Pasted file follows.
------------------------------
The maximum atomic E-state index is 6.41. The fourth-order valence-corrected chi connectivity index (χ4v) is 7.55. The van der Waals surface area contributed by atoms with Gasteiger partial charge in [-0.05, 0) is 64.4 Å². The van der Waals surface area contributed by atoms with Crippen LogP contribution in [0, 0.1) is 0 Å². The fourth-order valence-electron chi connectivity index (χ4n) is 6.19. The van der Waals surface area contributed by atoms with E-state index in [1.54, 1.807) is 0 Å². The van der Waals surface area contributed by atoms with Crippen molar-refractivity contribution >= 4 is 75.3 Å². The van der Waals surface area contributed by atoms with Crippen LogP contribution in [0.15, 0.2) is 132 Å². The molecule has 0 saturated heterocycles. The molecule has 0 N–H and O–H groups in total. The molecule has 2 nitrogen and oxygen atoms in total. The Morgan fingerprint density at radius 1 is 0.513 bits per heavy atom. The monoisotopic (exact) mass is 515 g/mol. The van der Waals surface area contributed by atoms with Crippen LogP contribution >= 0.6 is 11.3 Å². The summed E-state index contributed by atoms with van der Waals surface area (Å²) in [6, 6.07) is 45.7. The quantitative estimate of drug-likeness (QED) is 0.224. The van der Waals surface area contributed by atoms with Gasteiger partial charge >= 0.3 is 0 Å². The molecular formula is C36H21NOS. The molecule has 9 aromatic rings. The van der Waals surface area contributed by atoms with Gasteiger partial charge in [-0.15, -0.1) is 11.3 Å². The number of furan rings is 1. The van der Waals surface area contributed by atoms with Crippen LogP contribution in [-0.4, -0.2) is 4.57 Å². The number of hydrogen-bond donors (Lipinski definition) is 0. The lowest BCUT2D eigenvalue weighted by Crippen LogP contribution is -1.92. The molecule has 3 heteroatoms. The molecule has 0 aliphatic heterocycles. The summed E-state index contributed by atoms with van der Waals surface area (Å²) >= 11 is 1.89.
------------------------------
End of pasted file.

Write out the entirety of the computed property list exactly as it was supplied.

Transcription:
The maximum atomic E-state index is 6.41. The fourth-order valence-corrected chi connectivity index (χ4v) is 7.55. The van der Waals surface area contributed by atoms with Gasteiger partial charge in [-0.05, 0) is 64.4 Å². The van der Waals surface area contributed by atoms with Crippen LogP contribution in [0, 0.1) is 0 Å². The fourth-order valence-electron chi connectivity index (χ4n) is 6.19. The van der Waals surface area contributed by atoms with E-state index in [1.54, 1.807) is 0 Å². The van der Waals surface area contributed by atoms with Crippen molar-refractivity contribution >= 4 is 75.3 Å². The van der Waals surface area contributed by atoms with Crippen LogP contribution in [0.15, 0.2) is 132 Å². The molecule has 0 saturated heterocycles. The molecule has 0 N–H and O–H groups in total. The molecule has 2 nitrogen and oxygen atoms in total. The Morgan fingerprint density at radius 1 is 0.513 bits per heavy atom. The monoisotopic (exact) mass is 515 g/mol. The van der Waals surface area contributed by atoms with Crippen LogP contribution >= 0.6 is 11.3 Å². The summed E-state index contributed by atoms with van der Waals surface area (Å²) in [6, 6.07) is 45.7. The quantitative estimate of drug-likeness (QED) is 0.224. The van der Waals surface area contributed by atoms with Gasteiger partial charge >= 0.3 is 0 Å². The molecular formula is C36H21NOS. The molecule has 9 aromatic rings. The van der Waals surface area contributed by atoms with Gasteiger partial charge in [-0.15, -0.1) is 11.3 Å². The number of furan rings is 1. The van der Waals surface area contributed by atoms with Crippen LogP contribution in [-0.4, -0.2) is 4.57 Å². The number of hydrogen-bond donors (Lipinski definition) is 0. The lowest BCUT2D eigenvalue weighted by Crippen LogP contribution is -1.92. The molecule has 3 heteroatoms. The molecule has 0 aliphatic heterocycles. The summed E-state index contributed by atoms with van der Waals surface area (Å²) >= 11 is 1.89.